Quaker Life

From Wikipedia, the free encyclopedia

Quaker Life is a central department of the Yearly Meeting of the Religious Society of Friends (Quakers) in Britain,[1] the national organisation of Quakers in England, Wales, Scotland, the Isle of Man and the Channel Islands. Its work is to develop the spiritual life of Quakers in Britain, and the running of Quaker Meetings within Britain.


Its work is divided into six main areas:

  • faith and practice
  • diversity and inclusion
  • children and young people
  • meeting house staff
  • outreach
  • pastoral care

This department complements the work of Quaker Peace and Social Witness: Quaker Life mainly being an inward-looking department mainly working for members of the Yearly Meeting; whilst Quaker Peace and Social Witness is an outward-looking department, mainly working for peace and social action outside of the Yearly Meeting membership.

There is a permanent secretariat who works in the central offices of Britain Yearly Meeting at Friends House in London. Their work is governed by the Quaker Life Central Committee,[2] which is a central committee of Britain Yearly Meeting. Ultimately, their work is governed by Britain Yearly Meeting, which meets once a year, and in between sittings of Britain Yearly Meeting, by Meeting for Sufferings.


Friends' Home Mission Committee was set up by London Yearly Meeting in 1882, to promote the growth of home mission work in the Yearly Meeting.[3] It was decided in 1893 that this committee should be appointed by representatives serving each of the Quarterly Meetings, each of whom would serve for three years.[3] The work of this committee widened, and the committee's name was therefore changed to Friends' Home Mission and Extension Committee[4] (in 1906) and then Friends Home Service Committee (in 1927).[3] There was a reorganisation of all the central standing committees of London Yearly Meeting in 1981, and this resulted in a change of name again, to Quaker Home Service. The function of Quaker Home Service was to support and strengthen the life of local meetings, the individuals within them and the yearly meeting as a whole.[5] In 1998, there was a further reorganisation of the central committees of Britain Yearly Meeting, with most of the work of Quaker Home Service being taken on by a new central committee called Quaker Life.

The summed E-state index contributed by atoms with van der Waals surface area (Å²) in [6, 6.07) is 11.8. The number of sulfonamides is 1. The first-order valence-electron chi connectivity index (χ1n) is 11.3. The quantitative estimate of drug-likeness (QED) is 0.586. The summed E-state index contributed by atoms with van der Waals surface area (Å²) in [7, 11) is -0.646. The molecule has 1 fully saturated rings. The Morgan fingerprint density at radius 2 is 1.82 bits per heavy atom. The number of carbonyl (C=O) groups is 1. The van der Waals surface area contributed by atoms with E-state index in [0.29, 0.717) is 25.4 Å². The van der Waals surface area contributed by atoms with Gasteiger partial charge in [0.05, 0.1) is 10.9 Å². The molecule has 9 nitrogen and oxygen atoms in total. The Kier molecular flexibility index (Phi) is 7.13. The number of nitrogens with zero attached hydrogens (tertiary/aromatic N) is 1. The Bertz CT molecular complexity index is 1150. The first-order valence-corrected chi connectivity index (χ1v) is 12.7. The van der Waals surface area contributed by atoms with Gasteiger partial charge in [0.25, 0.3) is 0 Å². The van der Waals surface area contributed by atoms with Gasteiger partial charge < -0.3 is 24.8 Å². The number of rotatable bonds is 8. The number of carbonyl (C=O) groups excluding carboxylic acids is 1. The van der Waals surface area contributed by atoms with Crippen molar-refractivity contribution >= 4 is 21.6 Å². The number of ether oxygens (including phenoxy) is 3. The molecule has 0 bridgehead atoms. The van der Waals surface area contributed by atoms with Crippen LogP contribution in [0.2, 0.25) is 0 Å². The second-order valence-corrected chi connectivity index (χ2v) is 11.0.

1. ^ Britain Yearly Meeting. "Quakers in Britain - Quaker Life". Britain Yearly Meeting. Retrieved 2009-06-15.
  2. ^ "Quaker Life Central Committee". Quakers. Retrieved 2016-07-13.
  3. ^ a b c London Yearly Meeting of the Religious Society of Friends (1931). "Chapter X: Standing Committees". Church Government. London: Friends Book Centre. p. 69.
  4. ^ "Parishes: Grays Thurrock | British History Online". www.british-history.ac.uk. Retrieved 2016-07-13.
  5. ^ The Yearly Meeting of the Religious Society of Friends (Quakers) in Britain (1995). "8:05". Quaker Faith and Practice (1st ed.). ISBN 0-85245-269-1.